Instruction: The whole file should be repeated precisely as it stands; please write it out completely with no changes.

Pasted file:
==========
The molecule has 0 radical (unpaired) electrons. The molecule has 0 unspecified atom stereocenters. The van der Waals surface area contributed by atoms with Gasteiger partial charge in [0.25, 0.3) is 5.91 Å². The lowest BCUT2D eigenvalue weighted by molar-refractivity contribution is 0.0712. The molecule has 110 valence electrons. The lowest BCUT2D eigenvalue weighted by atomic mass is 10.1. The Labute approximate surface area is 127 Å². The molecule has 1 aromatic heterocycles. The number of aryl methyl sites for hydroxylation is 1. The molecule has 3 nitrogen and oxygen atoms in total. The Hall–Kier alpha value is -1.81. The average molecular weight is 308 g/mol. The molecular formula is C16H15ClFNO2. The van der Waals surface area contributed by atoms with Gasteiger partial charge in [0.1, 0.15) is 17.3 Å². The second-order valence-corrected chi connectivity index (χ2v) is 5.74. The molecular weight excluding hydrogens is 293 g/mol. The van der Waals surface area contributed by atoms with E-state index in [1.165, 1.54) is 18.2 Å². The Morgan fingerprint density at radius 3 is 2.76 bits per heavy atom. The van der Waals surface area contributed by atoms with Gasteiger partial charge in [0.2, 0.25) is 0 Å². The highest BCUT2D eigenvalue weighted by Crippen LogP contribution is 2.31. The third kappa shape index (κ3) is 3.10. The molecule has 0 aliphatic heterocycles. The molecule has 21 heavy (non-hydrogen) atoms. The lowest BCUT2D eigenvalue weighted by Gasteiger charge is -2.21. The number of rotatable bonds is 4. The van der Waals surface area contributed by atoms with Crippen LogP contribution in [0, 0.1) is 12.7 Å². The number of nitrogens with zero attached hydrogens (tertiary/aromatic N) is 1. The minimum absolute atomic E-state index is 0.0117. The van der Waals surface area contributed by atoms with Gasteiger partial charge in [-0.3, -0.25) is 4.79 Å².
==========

The molecule has 0 radical (unpaired) electrons. The molecule has 0 unspecified atom stereocenters. The van der Waals surface area contributed by atoms with Gasteiger partial charge in [0.25, 0.3) is 5.91 Å². The lowest BCUT2D eigenvalue weighted by molar-refractivity contribution is 0.0712. The molecule has 110 valence electrons. The lowest BCUT2D eigenvalue weighted by atomic mass is 10.1. The Labute approximate surface area is 127 Å². The molecule has 1 aromatic heterocycles. The number of aryl methyl sites for hydroxylation is 1. The molecule has 3 nitrogen and oxygen atoms in total. The Hall–Kier alpha value is -1.81. The average molecular weight is 308 g/mol. The molecular formula is C16H15ClFNO2. The van der Waals surface area contributed by atoms with Gasteiger partial charge in [0.1, 0.15) is 17.3 Å². The second-order valence-corrected chi connectivity index (χ2v) is 5.74. The molecular weight excluding hydrogens is 293 g/mol. The van der Waals surface area contributed by atoms with E-state index in [1.165, 1.54) is 18.2 Å². The Morgan fingerprint density at radius 3 is 2.76 bits per heavy atom. The van der Waals surface area contributed by atoms with Gasteiger partial charge in [0.2, 0.25) is 0 Å². The highest BCUT2D eigenvalue weighted by Crippen LogP contribution is 2.31. The third kappa shape index (κ3) is 3.10. The molecule has 0 aliphatic heterocycles. The molecule has 21 heavy (non-hydrogen) atoms. The lowest BCUT2D eigenvalue weighted by Gasteiger charge is -2.21. The number of rotatable bonds is 4. The van der Waals surface area contributed by atoms with Crippen LogP contribution in [0, 0.1) is 12.7 Å². The number of nitrogens with zero attached hydrogens (tertiary/aromatic N) is 1. The minimum absolute atomic E-state index is 0.0117. The van der Waals surface area contributed by atoms with Gasteiger partial charge in [-0.3, -0.25) is 4.79 Å².